This year, astronomers have also been hard at work in this respect. For example, John Paice at the University of Manchester in the UK and J Watkins have been studying the rate of exoplanet discovery, which has been doubling every 39 months or so, with the number currently sitting at about 5000.
Their focus is on the consequences, should this rate continue far into the future. ”We posit that due to the finite nature of space in the milky way it will become increasingly likely that one of these exoplanets will be found within our solar system,” they say.
Indeed, they calculate that the odds of this happening become more likely than not on Friday 9 December 2146. The discovery of such a planet will undoubtedly be a wonderful day for astronomers.
This future discovery is only matched in its significance by the first detection of the entirely new phenomenon of “exop(lan)ets” by Sabina Sagynbayeva, an astronomer at Stony Brook University in New York, and colleagues.
The team have characterized the properties of these objects using the same methods they use for exoplanetary transits in front of their host stars. It turns out exopet transits are commonly observed during Zoom calls and the team have used a citizen science program to gather a new dataset of sixty-two events.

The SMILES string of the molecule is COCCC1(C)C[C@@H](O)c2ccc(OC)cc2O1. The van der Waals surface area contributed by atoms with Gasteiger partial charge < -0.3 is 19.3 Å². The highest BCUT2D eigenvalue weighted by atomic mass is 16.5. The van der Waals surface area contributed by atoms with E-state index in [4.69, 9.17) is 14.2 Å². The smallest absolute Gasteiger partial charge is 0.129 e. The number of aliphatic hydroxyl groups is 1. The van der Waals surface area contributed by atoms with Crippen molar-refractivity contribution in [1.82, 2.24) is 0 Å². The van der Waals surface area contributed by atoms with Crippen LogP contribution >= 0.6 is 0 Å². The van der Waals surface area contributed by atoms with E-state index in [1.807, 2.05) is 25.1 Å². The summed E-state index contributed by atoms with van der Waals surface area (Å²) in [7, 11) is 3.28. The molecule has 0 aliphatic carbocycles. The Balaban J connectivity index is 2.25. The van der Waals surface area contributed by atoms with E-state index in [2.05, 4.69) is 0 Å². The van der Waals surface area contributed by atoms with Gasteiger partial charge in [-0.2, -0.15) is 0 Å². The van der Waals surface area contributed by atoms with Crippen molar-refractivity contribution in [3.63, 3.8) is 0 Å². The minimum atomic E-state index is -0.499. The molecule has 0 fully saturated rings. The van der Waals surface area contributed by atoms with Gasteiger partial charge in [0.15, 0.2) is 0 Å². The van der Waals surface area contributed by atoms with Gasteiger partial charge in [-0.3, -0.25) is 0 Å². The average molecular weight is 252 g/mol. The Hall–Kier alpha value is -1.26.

The researchers point out that the phenomenon has come about because of the widespread change in working practices following the emergence of Covid-19. “Although human reactions to Zoom have been mixed, most agree that the discovery of exopets has been a highlight of this new work-from-home way of life,” they say.
They go on to describe a seven-phase model for exopets observations. This begins with “ingress” as the exopet enters view, then the main portion of transit across the screen followed by egress “either by the pet’s own volition or via removal by its host astronomer.” These phases are usually followed by an apology from the host astronomer and then a return of the exopet with a secondary transit and egress.
The team have analyzed the observations as a whole and conclude that “these exopets are seen at wide size and mass ranges, and exist around a variety of hosts.”
Howling At The Moon